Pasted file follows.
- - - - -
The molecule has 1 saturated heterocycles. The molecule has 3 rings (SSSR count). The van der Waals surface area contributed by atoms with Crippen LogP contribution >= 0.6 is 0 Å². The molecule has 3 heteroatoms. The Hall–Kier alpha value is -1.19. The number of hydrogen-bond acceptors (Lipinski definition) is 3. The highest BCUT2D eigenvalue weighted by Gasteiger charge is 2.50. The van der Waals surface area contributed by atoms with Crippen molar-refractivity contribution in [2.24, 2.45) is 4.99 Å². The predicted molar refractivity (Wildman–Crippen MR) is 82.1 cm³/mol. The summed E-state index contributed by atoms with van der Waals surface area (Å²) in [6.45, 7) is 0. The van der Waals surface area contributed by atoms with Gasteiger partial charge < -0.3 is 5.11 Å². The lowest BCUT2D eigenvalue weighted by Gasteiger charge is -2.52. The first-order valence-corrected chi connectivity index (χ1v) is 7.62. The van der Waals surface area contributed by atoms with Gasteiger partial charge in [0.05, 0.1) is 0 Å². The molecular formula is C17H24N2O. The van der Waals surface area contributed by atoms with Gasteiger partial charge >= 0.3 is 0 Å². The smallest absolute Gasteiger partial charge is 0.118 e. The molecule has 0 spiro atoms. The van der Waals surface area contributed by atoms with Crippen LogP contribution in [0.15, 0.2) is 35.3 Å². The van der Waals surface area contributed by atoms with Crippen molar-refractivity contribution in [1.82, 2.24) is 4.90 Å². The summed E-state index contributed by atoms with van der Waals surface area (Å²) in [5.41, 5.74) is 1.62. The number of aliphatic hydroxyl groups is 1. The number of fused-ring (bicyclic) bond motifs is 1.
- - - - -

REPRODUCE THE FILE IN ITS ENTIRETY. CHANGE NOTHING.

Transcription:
The molecule has 1 saturated heterocycles. The molecule has 3 rings (SSSR count). The van der Waals surface area contributed by atoms with Crippen LogP contribution >= 0.6 is 0 Å². The molecule has 3 heteroatoms. The Hall–Kier alpha value is -1.19. The number of hydrogen-bond acceptors (Lipinski definition) is 3. The highest BCUT2D eigenvalue weighted by Gasteiger charge is 2.50. The van der Waals surface area contributed by atoms with Crippen molar-refractivity contribution in [2.24, 2.45) is 4.99 Å². The predicted molar refractivity (Wildman–Crippen MR) is 82.1 cm³/mol. The summed E-state index contributed by atoms with van der Waals surface area (Å²) in [6.45, 7) is 0. The van der Waals surface area contributed by atoms with Gasteiger partial charge < -0.3 is 5.11 Å². The lowest BCUT2D eigenvalue weighted by Gasteiger charge is -2.52. The first-order valence-corrected chi connectivity index (χ1v) is 7.62. The van der Waals surface area contributed by atoms with Gasteiger partial charge in [0.05, 0.1) is 0 Å². The molecular formula is C17H24N2O. The van der Waals surface area contributed by atoms with Gasteiger partial charge >= 0.3 is 0 Å². The smallest absolute Gasteiger partial charge is 0.118 e. The molecule has 0 spiro atoms. The van der Waals surface area contributed by atoms with Crippen LogP contribution in [0.15, 0.2) is 35.3 Å². The van der Waals surface area contributed by atoms with Crippen molar-refractivity contribution in [1.82, 2.24) is 4.90 Å². The summed E-state index contributed by atoms with van der Waals surface area (Å²) in [5.41, 5.74) is 1.62. The number of aliphatic hydroxyl groups is 1. The number of fused-ring (bicyclic) bond motifs is 1.